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Widow's Joy: He Didn't Deny Christ When Beheaded


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CAIRO, Egypt -- Imagine ISIS kidnapped a relative of yours and then you see their brutal beheading on television. Many different emotions can take over, including anger, grief, and depression.

CBN News found a group of Egyptian Christians, however, who responded much differently. They are happy their family members stood firm in their faith.

Widow Mariam Farhat told us she "was very proud" that her husband "stood firm in his faith and that he didn't deny Jesus."

Honoring the Martyred

That surprising reaction is happening 150 miles south of Cairo, in the village of Al Aour.

Residents there honor the sacrifice of 21 Egyptians brutally murdered last February by ISIS. Their pictures are prominently displayed in the sanctuary of Virgin Mary Church.

Thirteen attended the church. The martyrs left behind family members like 23-year-old Farhat. She became a widow when the militants beheaded her husband Malak Ibrahim in Libya.

She first learned of his murder when she saw the now infamous video on local television.

"We were very sad for the first two days, but we hadn't seen the video," she recalled. "When we saw them in the video calling to Jesus we were very comforted."

And that's why Mariam and other families say they are now joyful, not sad.

Bebawy Al Ham's brother Samuel was among those killed.

"We were always praying that God would make them steadfast in their faith," Bebawy told CBN News. "We were very happy with what they said on the video: 'Jesus Christ have mercy on us.' When we found out they had been killed for being Christian, we were very comforted, because these were God's children and he took them."

Although Samuel's wife and children now live without a husband and father, his family told CBN News their faith is stronger; they forgive the jihadists, and even pray for ISIS.

"I pray for them that God may open their hearts, and they may know the truth and know that what they do is wrong and then do the right thing," Bebawy said.

"Jesus told us to forgive every sin and we forgive them and we hope that they can come to know Jesus," he said.

Orange Jumpsuits

Egyptian Christians are encouraged to know they are not alone. In the United States there's a growing movement among Christians to demonstrate unity and solidarity with those who are suffering for Christ in the Middle East.

Rev. Patrick Mahoney, director of the Christian Defense Coalition, explained.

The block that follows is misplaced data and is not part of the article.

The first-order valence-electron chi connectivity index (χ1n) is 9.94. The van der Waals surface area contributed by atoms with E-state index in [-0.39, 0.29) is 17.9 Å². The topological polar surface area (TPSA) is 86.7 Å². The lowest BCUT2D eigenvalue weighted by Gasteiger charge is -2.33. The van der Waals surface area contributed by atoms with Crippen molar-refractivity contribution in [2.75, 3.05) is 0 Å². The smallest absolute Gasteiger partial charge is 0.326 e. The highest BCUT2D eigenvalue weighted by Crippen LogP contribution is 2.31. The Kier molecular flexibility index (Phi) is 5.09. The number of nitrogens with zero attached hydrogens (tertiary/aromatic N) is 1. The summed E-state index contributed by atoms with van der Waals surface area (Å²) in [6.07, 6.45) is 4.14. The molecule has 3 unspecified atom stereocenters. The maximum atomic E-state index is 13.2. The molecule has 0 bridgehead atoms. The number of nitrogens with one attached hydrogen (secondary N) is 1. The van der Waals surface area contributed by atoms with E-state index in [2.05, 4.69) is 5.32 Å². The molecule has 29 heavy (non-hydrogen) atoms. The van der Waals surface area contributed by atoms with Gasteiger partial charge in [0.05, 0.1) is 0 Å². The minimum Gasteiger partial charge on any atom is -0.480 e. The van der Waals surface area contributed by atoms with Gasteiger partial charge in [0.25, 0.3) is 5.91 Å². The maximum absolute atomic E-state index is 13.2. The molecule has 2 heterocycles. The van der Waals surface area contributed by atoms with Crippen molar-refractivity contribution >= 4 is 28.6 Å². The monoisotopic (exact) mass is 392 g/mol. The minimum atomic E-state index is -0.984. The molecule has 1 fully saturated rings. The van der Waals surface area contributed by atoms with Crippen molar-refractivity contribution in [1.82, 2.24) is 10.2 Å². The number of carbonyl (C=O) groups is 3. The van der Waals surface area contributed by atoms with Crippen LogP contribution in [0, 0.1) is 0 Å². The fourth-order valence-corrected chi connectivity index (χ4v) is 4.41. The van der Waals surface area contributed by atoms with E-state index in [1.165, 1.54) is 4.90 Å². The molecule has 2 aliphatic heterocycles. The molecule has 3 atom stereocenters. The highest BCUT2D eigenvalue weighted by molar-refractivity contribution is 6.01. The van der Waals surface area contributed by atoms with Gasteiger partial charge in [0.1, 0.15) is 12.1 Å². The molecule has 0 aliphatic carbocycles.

"What we thought was 'how could we identify and stand in solidarity with our brothers and sisters in Christ who are being brutalized around the world for their Christian faith?'" he said. "What tangible thing could we do, what practical thing could we do?"

Immediately, orange jumpsuits came to mind. Mahoney and others launched the #orangejumpsuitcampaign. The movement has expanded to orange scarves, sweaters, and ribbons.

"It's to remind our brothers and sisters that we love them, and we're standing with them and to remind decision makers here in America and across the globe--the free nations of the world--we cannot be silent on this issue," Mahoney said.

He said the response has been amazing. Non-Christians have joined in as well.

"A Jewish rabbi, to stand in solidarity with persecuted Christians is dying his beard orange, which I think is incredible and I can't wait to see that," Mahoney said.

'Please Remember Us'

Mariam was encouraged after she viewed cell phone photos of Americans wearing orange.

"May the Lord make their love grow and grow. We are very happy with their love and we don't deserve their love," she told CBN News.

Mahoney said every five minutes around the world a Christian is killed for his faith.

"People don't understand the kind of barbarism and brutality they are going through," he said. "And you know when I visit persecuted Christians in the Middle East there is one thing that they always ask--it doesn't matter if it is Iraq, Syria, wherever it might be-- it's this: 'Please remember us!'"

And wearing orange on the job or at church helps people remember them.

"I think people need to understand that if we do not act quickly, the public expression of Christianity may be extinguished in the Middle East. As Elie Weisel, Holocaust survivor and Nobel Peace Prize winner, says, "we must always take sides. Silence only helps the oppressor, never the oppressed,'" Mahoney said.

Mariam also has a message for others who have suffered or still face danger from ISIS.

"Don't be sad or cry. God will support us all," he said. "And he will fulfill his promise that he is the father of the orphans and the widows."

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